Environmentalists revived a decades-old initiative to have the Rodman Reservoir removed, which would add fresh water to St. Johns River, reducing the salinity spikes that are killing underwater plants.
In an administrative challenge filed Monday with the U.S. Department of Agriculture (USDA) and the U.S. Forest Service, two members of the Florida Defenders of the Environment said removing the dam at the border of Putnam and Marion counties would help restore the Ocklawaha River.
The lawsuit was filed on behalf of Bruce Kaster, a Florida Defenders of the Environment member and former officer in the U.S. Army Corps of Engineers, and Joseph Little, Vice President of the Florida Defenders of the Environment and law professor emeritus at the University of Florida.
The petition is in the initial stages of review, according to Jane West, the attorney who filed the suit on behalf of Kaster and Little.
West said that a bigger influx of fresh water from the Ocklawaha would combat the high salinity in the St. Johns River, which is killing off submerged aquatic vegetation, a primary food source for manatees and a prime ground for estuaries.
“Everything from manatees to submerged aquatic vegetation and the restoration of the forested flood plains in and around the Ocklawaha River, there are too many ecological benefits to enumerate,” she said.
The USDA and US Forest Service will have to review it, make an internal decision of whether to accept it and then proceed with the terms outlined within it. There is no “particular deadline” for this to happen, West said, but she expects for the agencies to acknowledge the petition within the month.
If the agencies choose to accept the petition, the next step would be drafting a set of rules to implement a coordinated management plan to partially restore the Ocklawaha River and remove the Rodman Dam “in a way that will yield the most beneficial economic result for Putnam County and the surrounding areas,” West said.
The last significant debate over the dam came in 2015, when Jacksonville officials linked a plan to dredge the St. Johns River with the removal of the dam as part of a port expansion, but the effort died in the 2015 Legislature.
Newly elected lawmakers, including Sen. Keith Perry, R-Gainesville, and Rep. Bobby Payne, R-Palatka, support keeping the dam and the related 9,200-acre Rodman Reservoir, which is a major bass-fishing attraction.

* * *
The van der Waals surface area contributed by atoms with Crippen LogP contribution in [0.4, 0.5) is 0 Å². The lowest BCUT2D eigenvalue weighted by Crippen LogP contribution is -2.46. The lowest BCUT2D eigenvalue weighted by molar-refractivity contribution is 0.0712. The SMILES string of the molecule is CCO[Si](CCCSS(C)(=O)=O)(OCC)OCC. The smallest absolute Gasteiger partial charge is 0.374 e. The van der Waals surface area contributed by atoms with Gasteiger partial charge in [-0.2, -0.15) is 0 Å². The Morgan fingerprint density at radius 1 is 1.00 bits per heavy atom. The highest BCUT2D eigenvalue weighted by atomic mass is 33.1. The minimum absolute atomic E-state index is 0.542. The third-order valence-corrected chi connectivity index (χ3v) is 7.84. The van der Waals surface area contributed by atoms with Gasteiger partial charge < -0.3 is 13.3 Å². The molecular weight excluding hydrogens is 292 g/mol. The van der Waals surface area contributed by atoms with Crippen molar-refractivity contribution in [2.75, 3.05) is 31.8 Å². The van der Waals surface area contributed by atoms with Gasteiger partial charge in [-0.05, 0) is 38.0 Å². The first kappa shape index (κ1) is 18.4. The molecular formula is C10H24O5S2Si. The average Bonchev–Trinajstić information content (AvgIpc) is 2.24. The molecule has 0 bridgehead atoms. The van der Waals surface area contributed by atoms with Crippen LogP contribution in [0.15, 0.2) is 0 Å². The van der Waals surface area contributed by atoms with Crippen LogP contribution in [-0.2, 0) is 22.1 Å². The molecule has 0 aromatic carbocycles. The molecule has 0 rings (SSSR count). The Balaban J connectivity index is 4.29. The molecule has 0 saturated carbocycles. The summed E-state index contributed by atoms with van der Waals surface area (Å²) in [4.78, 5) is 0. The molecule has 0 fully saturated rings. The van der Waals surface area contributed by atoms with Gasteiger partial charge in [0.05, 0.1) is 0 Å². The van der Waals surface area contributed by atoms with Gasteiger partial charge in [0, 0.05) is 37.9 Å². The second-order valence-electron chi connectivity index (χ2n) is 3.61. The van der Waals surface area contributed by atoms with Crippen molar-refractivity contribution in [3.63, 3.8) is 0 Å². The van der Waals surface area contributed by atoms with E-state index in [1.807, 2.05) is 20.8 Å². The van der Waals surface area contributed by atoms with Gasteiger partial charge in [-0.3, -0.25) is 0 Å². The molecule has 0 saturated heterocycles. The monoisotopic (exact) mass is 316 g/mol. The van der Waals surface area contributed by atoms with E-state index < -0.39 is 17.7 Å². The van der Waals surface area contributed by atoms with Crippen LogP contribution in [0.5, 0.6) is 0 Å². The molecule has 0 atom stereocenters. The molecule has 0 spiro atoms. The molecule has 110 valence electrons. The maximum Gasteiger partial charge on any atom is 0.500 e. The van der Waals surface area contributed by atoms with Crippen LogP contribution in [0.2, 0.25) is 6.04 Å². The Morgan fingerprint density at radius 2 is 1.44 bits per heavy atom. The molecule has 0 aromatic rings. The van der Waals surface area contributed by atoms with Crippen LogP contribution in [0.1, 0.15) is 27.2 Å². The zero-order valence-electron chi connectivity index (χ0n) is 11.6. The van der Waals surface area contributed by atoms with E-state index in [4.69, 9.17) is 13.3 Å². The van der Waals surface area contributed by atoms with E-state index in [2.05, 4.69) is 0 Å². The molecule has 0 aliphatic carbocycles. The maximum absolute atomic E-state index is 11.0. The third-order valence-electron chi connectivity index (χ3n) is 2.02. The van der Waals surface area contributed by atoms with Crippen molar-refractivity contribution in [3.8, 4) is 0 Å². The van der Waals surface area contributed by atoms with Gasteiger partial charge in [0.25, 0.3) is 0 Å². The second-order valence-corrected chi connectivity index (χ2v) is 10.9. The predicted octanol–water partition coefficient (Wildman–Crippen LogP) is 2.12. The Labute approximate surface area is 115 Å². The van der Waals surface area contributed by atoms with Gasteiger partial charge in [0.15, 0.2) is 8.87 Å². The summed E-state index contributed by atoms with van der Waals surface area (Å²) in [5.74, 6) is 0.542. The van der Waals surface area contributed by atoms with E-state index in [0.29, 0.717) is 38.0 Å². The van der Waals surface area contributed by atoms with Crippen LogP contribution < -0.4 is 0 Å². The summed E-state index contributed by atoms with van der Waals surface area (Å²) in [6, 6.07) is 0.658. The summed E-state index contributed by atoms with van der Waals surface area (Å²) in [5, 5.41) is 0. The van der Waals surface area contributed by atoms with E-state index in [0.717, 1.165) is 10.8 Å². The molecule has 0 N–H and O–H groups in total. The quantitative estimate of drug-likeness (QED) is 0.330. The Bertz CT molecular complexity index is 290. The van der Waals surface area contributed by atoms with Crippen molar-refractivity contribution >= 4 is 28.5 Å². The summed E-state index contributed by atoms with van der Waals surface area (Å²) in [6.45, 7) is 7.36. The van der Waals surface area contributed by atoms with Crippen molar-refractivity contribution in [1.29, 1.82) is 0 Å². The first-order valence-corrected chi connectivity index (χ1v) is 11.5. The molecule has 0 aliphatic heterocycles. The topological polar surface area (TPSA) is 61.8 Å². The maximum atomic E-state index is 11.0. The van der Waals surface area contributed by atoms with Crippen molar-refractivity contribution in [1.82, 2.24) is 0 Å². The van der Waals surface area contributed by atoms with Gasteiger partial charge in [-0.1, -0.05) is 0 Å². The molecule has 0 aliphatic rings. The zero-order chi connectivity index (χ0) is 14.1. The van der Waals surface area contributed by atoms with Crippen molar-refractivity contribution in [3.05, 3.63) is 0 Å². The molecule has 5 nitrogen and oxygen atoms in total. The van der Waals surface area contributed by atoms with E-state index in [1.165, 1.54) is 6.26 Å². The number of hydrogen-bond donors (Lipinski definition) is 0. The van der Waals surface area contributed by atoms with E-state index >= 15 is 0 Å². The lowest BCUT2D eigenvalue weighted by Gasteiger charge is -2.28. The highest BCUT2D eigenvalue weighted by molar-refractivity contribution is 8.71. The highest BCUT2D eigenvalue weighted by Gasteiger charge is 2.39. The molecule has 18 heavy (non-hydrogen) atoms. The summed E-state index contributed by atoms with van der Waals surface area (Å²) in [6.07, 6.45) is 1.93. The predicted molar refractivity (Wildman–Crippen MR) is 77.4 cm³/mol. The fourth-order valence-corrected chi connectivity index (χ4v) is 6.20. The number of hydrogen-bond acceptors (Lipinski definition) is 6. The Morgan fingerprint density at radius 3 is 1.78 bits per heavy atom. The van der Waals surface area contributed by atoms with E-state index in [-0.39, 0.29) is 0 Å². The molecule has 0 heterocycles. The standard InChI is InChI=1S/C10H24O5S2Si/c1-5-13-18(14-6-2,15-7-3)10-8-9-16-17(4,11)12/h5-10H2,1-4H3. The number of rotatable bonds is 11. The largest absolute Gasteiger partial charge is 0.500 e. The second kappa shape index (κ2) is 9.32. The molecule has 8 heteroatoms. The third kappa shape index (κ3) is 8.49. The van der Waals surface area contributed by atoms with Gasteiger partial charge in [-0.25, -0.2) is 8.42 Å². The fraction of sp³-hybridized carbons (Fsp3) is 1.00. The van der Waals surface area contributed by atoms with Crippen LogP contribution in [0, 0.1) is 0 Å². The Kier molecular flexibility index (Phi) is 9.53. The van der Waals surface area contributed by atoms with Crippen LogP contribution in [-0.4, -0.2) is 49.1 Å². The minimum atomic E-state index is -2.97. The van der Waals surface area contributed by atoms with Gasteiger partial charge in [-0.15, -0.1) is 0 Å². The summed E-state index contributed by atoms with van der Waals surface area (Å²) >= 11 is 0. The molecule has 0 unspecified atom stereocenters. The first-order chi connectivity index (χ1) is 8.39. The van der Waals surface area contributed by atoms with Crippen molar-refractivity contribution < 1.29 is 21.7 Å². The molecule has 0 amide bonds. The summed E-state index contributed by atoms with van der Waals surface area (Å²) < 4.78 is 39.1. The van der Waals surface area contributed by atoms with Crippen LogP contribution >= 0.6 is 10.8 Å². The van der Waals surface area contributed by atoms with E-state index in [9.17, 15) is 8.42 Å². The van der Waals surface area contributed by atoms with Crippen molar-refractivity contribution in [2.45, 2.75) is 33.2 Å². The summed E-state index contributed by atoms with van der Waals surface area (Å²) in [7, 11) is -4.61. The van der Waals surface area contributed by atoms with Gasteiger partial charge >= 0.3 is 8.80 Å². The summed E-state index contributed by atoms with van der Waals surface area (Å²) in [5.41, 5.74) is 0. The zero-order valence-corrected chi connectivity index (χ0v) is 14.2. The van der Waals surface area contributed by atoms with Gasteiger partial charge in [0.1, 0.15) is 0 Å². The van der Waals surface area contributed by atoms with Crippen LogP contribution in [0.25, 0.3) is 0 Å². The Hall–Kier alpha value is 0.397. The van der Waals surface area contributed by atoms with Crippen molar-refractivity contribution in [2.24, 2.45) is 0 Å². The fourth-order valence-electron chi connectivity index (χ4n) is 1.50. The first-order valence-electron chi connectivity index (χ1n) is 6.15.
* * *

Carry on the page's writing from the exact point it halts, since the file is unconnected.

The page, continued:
The petition, though, states that the area of land in the Ocala National Forest, which contains the Rodman Dam, is currently being illegally occupied by the State of Florida.
In 1994, the State of Florida applied and was given a “Special Use Permit,” which authorized the building of the dam. That permit expired two years later, in 1998, and has been extended twice to allow the state to apply again to legally occupy the land. The US Forest Service directed the state to renew the permit in 2010, but the state never did, according the petition.
Putnam County Commissioner Lee Harvey, who doesn’t think the dam should be removed, thinks the petition filing is coming now only because the filers are trying to get it in before President Barack Obama leaves office.
West said the move to file the petition now is correlated with Obama’s last months in office while he still has the ability to issue executive orders, even though the entire process will take years.
“This is a magical time when a president is about to leave office and those executive orders start coming out on an almost daily basis,” she said.
“There have been multiple attempts over the last three months by a group of environmentalists and high powered politicians meeting with the executive branch to compel the removal of Rodman Dam, and, while it is a priority, it hasn’t happened yet,” West said.
Harvey called the petition “meritless” and maintains that the land in question underneath the Rodman Reservoir belongs to the state of Florida when former-Senator Lawton Chiles expanded the property.
“Using administrative privileges and going through the channels that they are going through is ludicrous,” Harvey said. “If they really had a case, they would be in a better situation than what they are.”
Stewart Pentowski, 56, who’s been fishing at the reservoir for the past 34 years, thinks the fight between the opposing parties could impact those local fishermen who come down to the dam with “rods and reels” the most.
“Most people that I know who fish are saying leave it alone,” Pentowski said. “You’ve already done what you’ve done; leave it alone. I think that they should make a decision, and they should stick with it just like we have to with anything we do. We make a decision; we live with it.”
News Service of Florida contributed to this report.